Tuilinn and Emmelin exchanged a glance, sensing some juicy gossip, and then turned to Dúlinn. “What has happened?” Emmelin asked.


“Yes, tell us,” Tuilinn urged, sitting on the edge of the bed. “I am near to madness from this inactivity; tell me what you mean.”


“I mean nothing,” Dúlinn replied innocently. “There is no indication whatsoever that Rùmil finds Merelind… intriguing, or that she might, just possibly, return his feelings.”


Two pairs of wide eyes turned to Merelind, whose scowl became positively murderous. “I would wring your neck, cousin, would not Haldir wring mine in return,” she said, and noted with satisfaction that the eyes turned swiftly in Dúlinn’s direction.


“Infamy!” Dúlinn exclaimed, and danced up out of her chair and out into the main room of the talan. “How you slander us both!” Merelind was after her in a trice, hand outstretched to inflict great punishment on the other elleth. Tuilinn helped Emmelin from the bed and they followed more slowly. “You behave as if I were wrong, and in matters of love, I never am!”


Merelind’s swift hand managed to worm to Dúlinn’s side and inflict a considerable tickle, making her laughter ring off the walls like bells, before Dúlinn flitted away once more. Then she slammed right into the wide chest of Haldir, who had just stepped from the chamber in which Aiwë slowly healed. “Oh, I do beg your  pardon,” she told him gravely, then ruined the effect by laughing up at him.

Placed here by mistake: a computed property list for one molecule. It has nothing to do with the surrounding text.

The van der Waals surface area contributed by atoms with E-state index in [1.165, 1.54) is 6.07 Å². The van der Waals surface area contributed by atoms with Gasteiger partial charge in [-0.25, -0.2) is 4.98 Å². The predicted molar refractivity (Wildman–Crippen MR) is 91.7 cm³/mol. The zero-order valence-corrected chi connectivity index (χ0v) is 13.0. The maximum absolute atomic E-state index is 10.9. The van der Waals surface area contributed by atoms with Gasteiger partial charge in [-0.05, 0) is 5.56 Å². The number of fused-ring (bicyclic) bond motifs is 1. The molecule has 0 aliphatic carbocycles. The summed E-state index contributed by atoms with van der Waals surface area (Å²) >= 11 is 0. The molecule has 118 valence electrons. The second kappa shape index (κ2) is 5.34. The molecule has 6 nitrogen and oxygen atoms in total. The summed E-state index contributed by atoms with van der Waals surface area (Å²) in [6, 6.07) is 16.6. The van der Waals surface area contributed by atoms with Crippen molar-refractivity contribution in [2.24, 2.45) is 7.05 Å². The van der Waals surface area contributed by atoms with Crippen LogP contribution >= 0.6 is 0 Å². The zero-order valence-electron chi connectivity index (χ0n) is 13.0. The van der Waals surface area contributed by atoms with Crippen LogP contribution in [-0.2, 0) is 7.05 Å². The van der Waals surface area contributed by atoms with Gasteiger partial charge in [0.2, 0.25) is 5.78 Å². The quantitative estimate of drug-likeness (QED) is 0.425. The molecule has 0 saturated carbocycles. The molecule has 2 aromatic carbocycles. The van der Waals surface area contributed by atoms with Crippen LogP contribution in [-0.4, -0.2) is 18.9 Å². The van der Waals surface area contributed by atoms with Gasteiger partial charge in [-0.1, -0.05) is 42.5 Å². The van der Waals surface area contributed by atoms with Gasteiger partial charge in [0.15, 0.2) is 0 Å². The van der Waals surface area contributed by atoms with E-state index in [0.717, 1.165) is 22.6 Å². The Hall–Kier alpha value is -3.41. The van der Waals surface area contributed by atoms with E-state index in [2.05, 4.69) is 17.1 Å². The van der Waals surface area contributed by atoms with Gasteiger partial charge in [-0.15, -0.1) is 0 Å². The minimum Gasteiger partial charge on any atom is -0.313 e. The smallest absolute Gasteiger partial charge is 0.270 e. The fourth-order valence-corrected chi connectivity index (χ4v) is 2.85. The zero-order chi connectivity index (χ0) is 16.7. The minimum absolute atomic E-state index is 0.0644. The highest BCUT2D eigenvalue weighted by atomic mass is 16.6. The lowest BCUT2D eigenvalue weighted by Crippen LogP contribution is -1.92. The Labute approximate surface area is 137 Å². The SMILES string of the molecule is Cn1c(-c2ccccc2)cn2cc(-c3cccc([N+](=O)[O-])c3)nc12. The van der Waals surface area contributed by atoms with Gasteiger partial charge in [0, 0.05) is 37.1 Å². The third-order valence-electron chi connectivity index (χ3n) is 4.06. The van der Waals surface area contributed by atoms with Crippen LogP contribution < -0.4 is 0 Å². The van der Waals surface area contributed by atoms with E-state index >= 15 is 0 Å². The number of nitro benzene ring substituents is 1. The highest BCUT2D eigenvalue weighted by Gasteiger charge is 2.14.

“Of what matter of love do you speak?” he asked, crossing his arms and surveying her calmly.


“Merely that there is a lad in Caras Galadhon who fancies dear Merelind, but she will not have him.” Again, Dúlinn sidestepped her cousin’s increasingly frantic attempts to catch her. “She is haughty and proud, and despises all but the most serious and weighty of conversation.”


“Is that so?” he asked, shooting an undecipherable look at Rùmil, whose own expression was increasingly bleak. “How unfortunate for him.” She nodded. “And you?” he continued, the corner of his mouth curling slightly. “Do you desire only weighty conversation?”


“Indeed not,” she replied. “I am a flighty creature, and serious talk makes me want to scream.” She leapt nimbly behind him, not only neatly dodging Merelind once more but managing to propel her straight into Rùmil’s arms. That elf brightened considerably, and made a great show of righting her and smoothing her sleeves before releasing her. Both their cheeks glowed with colour by the time she was standing on her own again, and they stared at each other a long, awkward moment before mumbling their excuses and turning away; Merelind to flee to her room, and Rùmil to clamber down the ladder to the ground.


“You are more a master tactician than a flighty creature, methinks,” Haldir commented over his shoulder to where she hid behind him. “I will remember not to underestimate you.”


Dúlinn sniffed in an approximation of arrogance; it merely gave her the appearance of a kitten about to sneeze. “ ‘Tis best never to underestimate anyone,” she told him, and flounced off.